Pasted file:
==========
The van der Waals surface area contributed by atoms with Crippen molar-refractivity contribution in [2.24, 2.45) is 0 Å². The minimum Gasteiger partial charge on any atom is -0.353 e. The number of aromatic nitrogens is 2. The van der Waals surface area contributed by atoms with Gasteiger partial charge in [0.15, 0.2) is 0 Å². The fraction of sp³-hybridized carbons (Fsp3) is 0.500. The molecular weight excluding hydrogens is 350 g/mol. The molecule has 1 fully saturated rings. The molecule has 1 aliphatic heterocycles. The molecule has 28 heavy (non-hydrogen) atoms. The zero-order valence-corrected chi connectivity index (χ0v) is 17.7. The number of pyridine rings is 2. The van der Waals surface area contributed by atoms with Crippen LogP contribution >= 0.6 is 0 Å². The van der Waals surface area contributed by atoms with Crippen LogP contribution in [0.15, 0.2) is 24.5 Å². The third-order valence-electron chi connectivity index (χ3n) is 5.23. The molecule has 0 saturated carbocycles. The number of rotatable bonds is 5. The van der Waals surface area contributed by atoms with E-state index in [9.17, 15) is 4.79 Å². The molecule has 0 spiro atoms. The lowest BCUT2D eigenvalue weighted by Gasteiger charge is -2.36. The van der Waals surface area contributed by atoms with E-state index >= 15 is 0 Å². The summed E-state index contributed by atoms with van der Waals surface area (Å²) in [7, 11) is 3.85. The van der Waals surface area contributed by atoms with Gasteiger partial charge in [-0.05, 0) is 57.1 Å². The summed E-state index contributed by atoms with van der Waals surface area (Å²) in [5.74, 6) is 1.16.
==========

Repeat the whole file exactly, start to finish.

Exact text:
The van der Waals surface area contributed by atoms with Crippen molar-refractivity contribution in [2.24, 2.45) is 0 Å². The minimum Gasteiger partial charge on any atom is -0.353 e. The number of aromatic nitrogens is 2. The van der Waals surface area contributed by atoms with Gasteiger partial charge in [0.15, 0.2) is 0 Å². The fraction of sp³-hybridized carbons (Fsp3) is 0.500. The molecular weight excluding hydrogens is 350 g/mol. The molecule has 1 fully saturated rings. The molecule has 1 aliphatic heterocycles. The molecule has 28 heavy (non-hydrogen) atoms. The zero-order valence-corrected chi connectivity index (χ0v) is 17.7. The number of pyridine rings is 2. The van der Waals surface area contributed by atoms with Crippen LogP contribution >= 0.6 is 0 Å². The van der Waals surface area contributed by atoms with Crippen LogP contribution in [0.15, 0.2) is 24.5 Å². The third-order valence-electron chi connectivity index (χ3n) is 5.23. The molecule has 0 saturated carbocycles. The number of rotatable bonds is 5. The van der Waals surface area contributed by atoms with E-state index in [9.17, 15) is 4.79 Å². The molecule has 0 spiro atoms. The lowest BCUT2D eigenvalue weighted by Gasteiger charge is -2.36. The van der Waals surface area contributed by atoms with E-state index >= 15 is 0 Å². The summed E-state index contributed by atoms with van der Waals surface area (Å²) in [7, 11) is 3.85. The van der Waals surface area contributed by atoms with Gasteiger partial charge in [-0.05, 0) is 57.1 Å². The summed E-state index contributed by atoms with van der Waals surface area (Å²) in [5.74, 6) is 1.16.